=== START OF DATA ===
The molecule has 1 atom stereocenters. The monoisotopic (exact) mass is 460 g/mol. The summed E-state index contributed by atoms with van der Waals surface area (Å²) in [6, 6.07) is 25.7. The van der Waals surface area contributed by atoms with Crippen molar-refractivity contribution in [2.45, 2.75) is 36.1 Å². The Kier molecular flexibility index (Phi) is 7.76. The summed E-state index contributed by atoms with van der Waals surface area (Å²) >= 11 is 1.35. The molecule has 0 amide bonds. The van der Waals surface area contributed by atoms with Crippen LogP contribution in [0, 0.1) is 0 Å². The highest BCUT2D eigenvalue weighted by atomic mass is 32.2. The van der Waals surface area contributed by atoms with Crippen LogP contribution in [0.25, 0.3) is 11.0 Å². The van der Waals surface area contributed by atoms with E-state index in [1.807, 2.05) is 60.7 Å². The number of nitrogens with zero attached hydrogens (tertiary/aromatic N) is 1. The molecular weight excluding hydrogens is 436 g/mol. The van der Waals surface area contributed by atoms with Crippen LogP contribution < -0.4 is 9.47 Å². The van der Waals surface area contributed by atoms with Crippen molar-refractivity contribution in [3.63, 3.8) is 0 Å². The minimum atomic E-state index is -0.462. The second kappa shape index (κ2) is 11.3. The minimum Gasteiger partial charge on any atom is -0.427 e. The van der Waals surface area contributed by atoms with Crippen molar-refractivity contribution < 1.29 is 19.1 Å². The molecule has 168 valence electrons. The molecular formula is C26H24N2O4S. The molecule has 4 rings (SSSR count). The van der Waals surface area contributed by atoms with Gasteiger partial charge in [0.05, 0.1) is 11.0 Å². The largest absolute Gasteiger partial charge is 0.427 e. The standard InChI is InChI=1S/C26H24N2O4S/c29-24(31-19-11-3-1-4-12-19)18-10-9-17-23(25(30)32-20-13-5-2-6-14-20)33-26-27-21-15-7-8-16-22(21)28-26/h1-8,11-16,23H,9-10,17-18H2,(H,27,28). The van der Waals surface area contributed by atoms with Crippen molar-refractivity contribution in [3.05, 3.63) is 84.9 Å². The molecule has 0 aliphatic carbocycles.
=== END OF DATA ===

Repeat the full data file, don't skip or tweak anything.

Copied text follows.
The molecule has 1 atom stereocenters. The monoisotopic (exact) mass is 460 g/mol. The summed E-state index contributed by atoms with van der Waals surface area (Å²) in [6, 6.07) is 25.7. The van der Waals surface area contributed by atoms with Crippen molar-refractivity contribution in [2.45, 2.75) is 36.1 Å². The Kier molecular flexibility index (Phi) is 7.76. The summed E-state index contributed by atoms with van der Waals surface area (Å²) >= 11 is 1.35. The molecule has 0 amide bonds. The van der Waals surface area contributed by atoms with Crippen LogP contribution in [0, 0.1) is 0 Å². The highest BCUT2D eigenvalue weighted by atomic mass is 32.2. The van der Waals surface area contributed by atoms with Crippen LogP contribution in [0.25, 0.3) is 11.0 Å². The van der Waals surface area contributed by atoms with E-state index in [1.807, 2.05) is 60.7 Å². The number of nitrogens with zero attached hydrogens (tertiary/aromatic N) is 1. The molecular weight excluding hydrogens is 436 g/mol. The van der Waals surface area contributed by atoms with Crippen LogP contribution < -0.4 is 9.47 Å². The van der Waals surface area contributed by atoms with Crippen molar-refractivity contribution in [3.63, 3.8) is 0 Å². The minimum atomic E-state index is -0.462. The second kappa shape index (κ2) is 11.3. The minimum Gasteiger partial charge on any atom is -0.427 e. The van der Waals surface area contributed by atoms with Crippen molar-refractivity contribution < 1.29 is 19.1 Å². The molecule has 168 valence electrons. The molecular formula is C26H24N2O4S. The molecule has 4 rings (SSSR count). The van der Waals surface area contributed by atoms with Gasteiger partial charge in [0.05, 0.1) is 11.0 Å². The largest absolute Gasteiger partial charge is 0.427 e. The standard InChI is InChI=1S/C26H24N2O4S/c29-24(31-19-11-3-1-4-12-19)18-10-9-17-23(25(30)32-20-13-5-2-6-14-20)33-26-27-21-15-7-8-16-22(21)28-26/h1-8,11-16,23H,9-10,17-18H2,(H,27,28). The van der Waals surface area contributed by atoms with Crippen molar-refractivity contribution in [3.05, 3.63) is 84.9 Å². The molecule has 0 aliphatic carbocycles.